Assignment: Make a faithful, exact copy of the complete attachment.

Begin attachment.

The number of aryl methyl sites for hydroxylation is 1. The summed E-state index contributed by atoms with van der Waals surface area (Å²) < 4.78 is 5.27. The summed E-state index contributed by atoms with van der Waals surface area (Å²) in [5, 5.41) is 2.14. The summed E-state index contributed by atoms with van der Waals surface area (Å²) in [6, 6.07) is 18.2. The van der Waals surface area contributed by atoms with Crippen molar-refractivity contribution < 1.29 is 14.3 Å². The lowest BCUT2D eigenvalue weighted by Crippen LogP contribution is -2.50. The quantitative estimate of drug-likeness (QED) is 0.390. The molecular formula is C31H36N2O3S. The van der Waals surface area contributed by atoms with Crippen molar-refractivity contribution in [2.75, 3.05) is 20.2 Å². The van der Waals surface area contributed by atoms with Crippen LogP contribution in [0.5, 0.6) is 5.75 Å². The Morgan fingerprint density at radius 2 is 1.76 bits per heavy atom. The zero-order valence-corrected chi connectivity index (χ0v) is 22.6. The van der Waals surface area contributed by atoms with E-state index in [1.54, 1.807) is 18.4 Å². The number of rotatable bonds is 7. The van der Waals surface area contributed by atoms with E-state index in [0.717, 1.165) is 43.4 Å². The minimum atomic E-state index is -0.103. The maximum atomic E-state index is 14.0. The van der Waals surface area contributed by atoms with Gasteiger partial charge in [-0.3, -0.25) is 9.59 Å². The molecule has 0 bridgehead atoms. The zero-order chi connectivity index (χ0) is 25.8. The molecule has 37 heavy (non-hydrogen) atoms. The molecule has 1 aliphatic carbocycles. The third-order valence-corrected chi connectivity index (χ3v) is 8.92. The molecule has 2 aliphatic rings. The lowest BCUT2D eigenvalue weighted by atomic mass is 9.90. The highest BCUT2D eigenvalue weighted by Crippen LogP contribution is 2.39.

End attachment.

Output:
The number of aryl methyl sites for hydroxylation is 1. The summed E-state index contributed by atoms with van der Waals surface area (Å²) < 4.78 is 5.27. The summed E-state index contributed by atoms with van der Waals surface area (Å²) in [5, 5.41) is 2.14. The summed E-state index contributed by atoms with van der Waals surface area (Å²) in [6, 6.07) is 18.2. The van der Waals surface area contributed by atoms with Crippen molar-refractivity contribution < 1.29 is 14.3 Å². The lowest BCUT2D eigenvalue weighted by Crippen LogP contribution is -2.50. The quantitative estimate of drug-likeness (QED) is 0.390. The molecular formula is C31H36N2O3S. The van der Waals surface area contributed by atoms with Crippen molar-refractivity contribution in [2.75, 3.05) is 20.2 Å². The van der Waals surface area contributed by atoms with Crippen LogP contribution in [0.5, 0.6) is 5.75 Å². The Morgan fingerprint density at radius 2 is 1.76 bits per heavy atom. The zero-order valence-corrected chi connectivity index (χ0v) is 22.6. The van der Waals surface area contributed by atoms with E-state index in [1.54, 1.807) is 18.4 Å². The number of rotatable bonds is 7. The van der Waals surface area contributed by atoms with E-state index in [0.717, 1.165) is 43.4 Å². The minimum atomic E-state index is -0.103. The maximum atomic E-state index is 14.0. The van der Waals surface area contributed by atoms with Gasteiger partial charge in [-0.3, -0.25) is 9.59 Å². The molecule has 0 bridgehead atoms. The zero-order chi connectivity index (χ0) is 25.8. The molecule has 37 heavy (non-hydrogen) atoms. The molecule has 1 aliphatic carbocycles. The third-order valence-corrected chi connectivity index (χ3v) is 8.92. The molecule has 2 aliphatic rings. The lowest BCUT2D eigenvalue weighted by atomic mass is 9.90. The highest BCUT2D eigenvalue weighted by Crippen LogP contribution is 2.39.